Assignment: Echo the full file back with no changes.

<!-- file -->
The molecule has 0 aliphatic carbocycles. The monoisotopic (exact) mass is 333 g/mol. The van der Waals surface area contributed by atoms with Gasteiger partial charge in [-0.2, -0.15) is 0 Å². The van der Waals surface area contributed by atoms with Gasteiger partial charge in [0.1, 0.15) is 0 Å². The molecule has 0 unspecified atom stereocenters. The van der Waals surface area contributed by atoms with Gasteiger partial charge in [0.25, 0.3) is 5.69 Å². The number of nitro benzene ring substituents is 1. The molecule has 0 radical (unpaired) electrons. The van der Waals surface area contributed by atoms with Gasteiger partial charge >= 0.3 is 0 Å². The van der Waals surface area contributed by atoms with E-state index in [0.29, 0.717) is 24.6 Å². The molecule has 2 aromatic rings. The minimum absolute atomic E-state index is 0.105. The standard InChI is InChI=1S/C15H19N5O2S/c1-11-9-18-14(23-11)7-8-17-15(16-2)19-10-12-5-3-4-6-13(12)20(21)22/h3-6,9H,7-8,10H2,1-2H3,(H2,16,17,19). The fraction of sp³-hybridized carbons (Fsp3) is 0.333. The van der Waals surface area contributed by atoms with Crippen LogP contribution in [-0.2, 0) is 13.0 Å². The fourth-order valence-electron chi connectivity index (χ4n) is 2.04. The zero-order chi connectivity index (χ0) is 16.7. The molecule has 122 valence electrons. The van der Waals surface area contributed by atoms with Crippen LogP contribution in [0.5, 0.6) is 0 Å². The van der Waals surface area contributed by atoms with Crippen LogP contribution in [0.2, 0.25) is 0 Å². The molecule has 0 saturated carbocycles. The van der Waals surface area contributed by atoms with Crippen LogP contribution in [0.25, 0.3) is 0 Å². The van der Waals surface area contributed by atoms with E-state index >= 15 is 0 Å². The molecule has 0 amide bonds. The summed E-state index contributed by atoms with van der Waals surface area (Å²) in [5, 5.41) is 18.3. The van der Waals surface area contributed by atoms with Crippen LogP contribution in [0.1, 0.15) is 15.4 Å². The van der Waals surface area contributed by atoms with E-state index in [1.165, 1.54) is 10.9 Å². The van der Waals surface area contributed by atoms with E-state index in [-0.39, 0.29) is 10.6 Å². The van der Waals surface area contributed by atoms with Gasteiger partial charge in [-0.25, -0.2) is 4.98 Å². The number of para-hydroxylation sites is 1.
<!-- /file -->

The molecule has 0 aliphatic carbocycles. The monoisotopic (exact) mass is 333 g/mol. The van der Waals surface area contributed by atoms with Gasteiger partial charge in [-0.2, -0.15) is 0 Å². The van der Waals surface area contributed by atoms with Gasteiger partial charge in [0.1, 0.15) is 0 Å². The molecule has 0 unspecified atom stereocenters. The van der Waals surface area contributed by atoms with Gasteiger partial charge in [0.25, 0.3) is 5.69 Å². The number of nitro benzene ring substituents is 1. The molecule has 0 radical (unpaired) electrons. The van der Waals surface area contributed by atoms with Gasteiger partial charge >= 0.3 is 0 Å². The van der Waals surface area contributed by atoms with E-state index in [0.29, 0.717) is 24.6 Å². The molecule has 2 aromatic rings. The minimum absolute atomic E-state index is 0.105. The standard InChI is InChI=1S/C15H19N5O2S/c1-11-9-18-14(23-11)7-8-17-15(16-2)19-10-12-5-3-4-6-13(12)20(21)22/h3-6,9H,7-8,10H2,1-2H3,(H2,16,17,19). The fraction of sp³-hybridized carbons (Fsp3) is 0.333. The van der Waals surface area contributed by atoms with Crippen LogP contribution in [-0.2, 0) is 13.0 Å². The fourth-order valence-electron chi connectivity index (χ4n) is 2.04. The zero-order chi connectivity index (χ0) is 16.7. The molecule has 122 valence electrons. The van der Waals surface area contributed by atoms with Crippen LogP contribution in [0.5, 0.6) is 0 Å². The van der Waals surface area contributed by atoms with Crippen LogP contribution in [0.2, 0.25) is 0 Å². The molecule has 0 saturated carbocycles. The van der Waals surface area contributed by atoms with Crippen LogP contribution in [0.25, 0.3) is 0 Å². The van der Waals surface area contributed by atoms with E-state index >= 15 is 0 Å². The molecule has 0 amide bonds. The summed E-state index contributed by atoms with van der Waals surface area (Å²) in [5, 5.41) is 18.3. The van der Waals surface area contributed by atoms with Crippen LogP contribution in [0.1, 0.15) is 15.4 Å². The van der Waals surface area contributed by atoms with E-state index in [1.165, 1.54) is 10.9 Å². The van der Waals surface area contributed by atoms with E-state index in [-0.39, 0.29) is 10.6 Å². The van der Waals surface area contributed by atoms with Gasteiger partial charge in [-0.25, -0.2) is 4.98 Å². The number of para-hydroxylation sites is 1.